Similar legislation in the United States has been attempted over the past several years but has not gone anywhere. Currently pending in the House of Representative is H.R. 3112: Prenatally Diagnosed Condition Awareness Act of 2007.
The purpose is to amend the Public Health Service Act to increase the provision of scientifically sound information and support services to patients receiving a positive test diagnosis for Down syndrome or other prenatally diagnosed conditions. Introduced July 19 2007, the Bill has been sent to the House Energy and Commerce Committee.

I challenge my visitors to look at the current House Bill and come back and discuss the pros and cons of such legislation. The issue is that once a pre-natal diagnosis of fetal disorder is diagnosed, shouldn’t the parents be informed of the consequences of the diagnosis and given all the possible decisions which could be considered? Is there anything wrong with full disclosure? ..Maurice.

9 Comments:

At Thursday, September 06, 2007 10:37:00 AM, Blogger MJ_KC said...

It is my opinion that anything less than full disclosure in any life and death situation is unethical. To withhold information is to assume that you know better than the patient how they should live their life.

 
At Thursday, September 06, 2007 8:17:00 PM, Blogger Maurice Bernstein, M.D. said...

MJ KC, should the counselor or physician withhold the resource information about the possibility of abortion if the mother and father of the fetus do not want a fetus with the Down syndrome or other with a serious genetic abnormality to be born? ..Maurice.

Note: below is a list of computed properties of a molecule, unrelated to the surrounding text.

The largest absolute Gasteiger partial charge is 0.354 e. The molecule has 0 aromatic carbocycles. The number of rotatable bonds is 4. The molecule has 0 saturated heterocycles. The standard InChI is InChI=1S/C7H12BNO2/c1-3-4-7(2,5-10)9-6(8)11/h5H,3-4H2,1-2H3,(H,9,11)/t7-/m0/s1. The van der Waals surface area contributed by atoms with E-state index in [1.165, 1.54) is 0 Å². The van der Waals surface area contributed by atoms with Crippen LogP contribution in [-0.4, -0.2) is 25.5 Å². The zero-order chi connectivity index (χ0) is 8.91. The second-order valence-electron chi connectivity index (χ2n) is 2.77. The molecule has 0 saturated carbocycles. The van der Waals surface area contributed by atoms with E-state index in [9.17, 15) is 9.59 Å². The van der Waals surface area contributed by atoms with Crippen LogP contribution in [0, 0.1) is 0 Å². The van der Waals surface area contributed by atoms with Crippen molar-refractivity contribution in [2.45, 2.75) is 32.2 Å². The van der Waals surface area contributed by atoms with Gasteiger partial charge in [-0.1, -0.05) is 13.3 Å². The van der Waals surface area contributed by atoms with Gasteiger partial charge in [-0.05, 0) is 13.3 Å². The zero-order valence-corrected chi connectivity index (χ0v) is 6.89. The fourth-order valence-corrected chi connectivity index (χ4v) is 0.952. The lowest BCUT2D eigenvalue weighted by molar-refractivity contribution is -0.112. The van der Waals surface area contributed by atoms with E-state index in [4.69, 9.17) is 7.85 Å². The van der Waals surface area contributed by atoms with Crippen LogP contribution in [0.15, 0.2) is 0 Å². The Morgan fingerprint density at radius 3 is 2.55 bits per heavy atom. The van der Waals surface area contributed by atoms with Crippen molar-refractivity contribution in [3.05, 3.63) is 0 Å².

At Friday, September 07, 2007 7:18:00 AM, Blogger Maurice Bernstein, M.D. said...

To read a view which rationalizes the decision to select abortion when a Down syndrome fetus or other severe genetic abnormality is found in pre-natal screening, click on this link to Hastings Center Bioethics Forum and the article by Hilde Lindemann. ..Maurice.

 
At Friday, September 07, 2007 9:32:00 AM, Anonymous Emily said...

If the resource information about abortion is accurate and legal, I think it is the obligation of the doctor to share that with the patient no matter what personal beliefs the doctor holds. But what a haunting decision for the parents.

 
At Saturday, September 08, 2007 9:29:00 AM, Blogger MJ_KC said...

I thought I wrote that full disclosure is the only ethical thing to do. Let the parents decide by disclosing everything including abortion and what kind of problems they are likely to face if the baby is allowed to be born.

It is not a decision for the doctor to make and if they do not disclose all options they are imposing their beliefs onto the parents.

 
At Monday, September 10, 2007 3:57:00 AM, Anonymous MommaSteph said...

We've discussed this issue off and on on MomSquawk. According to many parents in the DS community, the problem is that doctors and genetic screeners often offer only a bleak picture of what DS people can accomplish, and their input is based on outdated information. Thus parents feel subtly - or in some cases, not so subtly - encouraged to terminate.

The US bill asks that up-to-date information and resources - including referrals to DS support organizations, if desired - be provided to the parents so they can make informed decisions.